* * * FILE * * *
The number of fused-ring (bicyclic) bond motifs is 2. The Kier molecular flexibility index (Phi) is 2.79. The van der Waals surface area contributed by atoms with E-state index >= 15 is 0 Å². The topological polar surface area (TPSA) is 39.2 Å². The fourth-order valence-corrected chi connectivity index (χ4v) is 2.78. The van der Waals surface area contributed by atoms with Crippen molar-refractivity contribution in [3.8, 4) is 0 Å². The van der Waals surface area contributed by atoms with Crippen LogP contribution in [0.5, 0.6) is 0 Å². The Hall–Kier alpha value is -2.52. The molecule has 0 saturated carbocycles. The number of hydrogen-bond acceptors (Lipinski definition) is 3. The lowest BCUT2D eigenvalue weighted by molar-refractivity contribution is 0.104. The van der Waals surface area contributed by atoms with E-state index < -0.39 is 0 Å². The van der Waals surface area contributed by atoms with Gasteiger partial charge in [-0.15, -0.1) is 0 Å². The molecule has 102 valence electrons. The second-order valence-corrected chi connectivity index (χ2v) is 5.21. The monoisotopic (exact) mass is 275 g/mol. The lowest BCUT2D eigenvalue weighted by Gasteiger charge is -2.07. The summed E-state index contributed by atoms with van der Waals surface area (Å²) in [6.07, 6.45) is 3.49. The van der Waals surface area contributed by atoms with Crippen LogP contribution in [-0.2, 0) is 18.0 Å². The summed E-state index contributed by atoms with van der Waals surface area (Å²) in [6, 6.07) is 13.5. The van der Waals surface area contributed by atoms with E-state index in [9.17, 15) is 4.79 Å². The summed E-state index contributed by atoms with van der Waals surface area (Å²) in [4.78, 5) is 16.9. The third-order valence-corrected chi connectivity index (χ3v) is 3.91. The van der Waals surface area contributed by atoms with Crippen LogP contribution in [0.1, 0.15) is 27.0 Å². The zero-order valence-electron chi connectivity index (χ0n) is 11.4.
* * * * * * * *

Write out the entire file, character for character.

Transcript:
The number of fused-ring (bicyclic) bond motifs is 2. The Kier molecular flexibility index (Phi) is 2.79. The van der Waals surface area contributed by atoms with E-state index >= 15 is 0 Å². The topological polar surface area (TPSA) is 39.2 Å². The fourth-order valence-corrected chi connectivity index (χ4v) is 2.78. The van der Waals surface area contributed by atoms with Crippen molar-refractivity contribution in [3.8, 4) is 0 Å². The van der Waals surface area contributed by atoms with Crippen LogP contribution in [0.5, 0.6) is 0 Å². The Hall–Kier alpha value is -2.52. The molecule has 0 saturated carbocycles. The number of hydrogen-bond acceptors (Lipinski definition) is 3. The lowest BCUT2D eigenvalue weighted by molar-refractivity contribution is 0.104. The van der Waals surface area contributed by atoms with E-state index < -0.39 is 0 Å². The van der Waals surface area contributed by atoms with Gasteiger partial charge in [-0.15, -0.1) is 0 Å². The molecule has 102 valence electrons. The second-order valence-corrected chi connectivity index (χ2v) is 5.21. The monoisotopic (exact) mass is 275 g/mol. The lowest BCUT2D eigenvalue weighted by Gasteiger charge is -2.07. The summed E-state index contributed by atoms with van der Waals surface area (Å²) in [6.07, 6.45) is 3.49. The van der Waals surface area contributed by atoms with Crippen LogP contribution in [-0.2, 0) is 18.0 Å². The summed E-state index contributed by atoms with van der Waals surface area (Å²) in [6, 6.07) is 13.5. The van der Waals surface area contributed by atoms with E-state index in [9.17, 15) is 4.79 Å². The summed E-state index contributed by atoms with van der Waals surface area (Å²) in [4.78, 5) is 16.9. The third-order valence-corrected chi connectivity index (χ3v) is 3.91. The van der Waals surface area contributed by atoms with Crippen LogP contribution in [0.1, 0.15) is 27.0 Å². The zero-order valence-electron chi connectivity index (χ0n) is 11.4.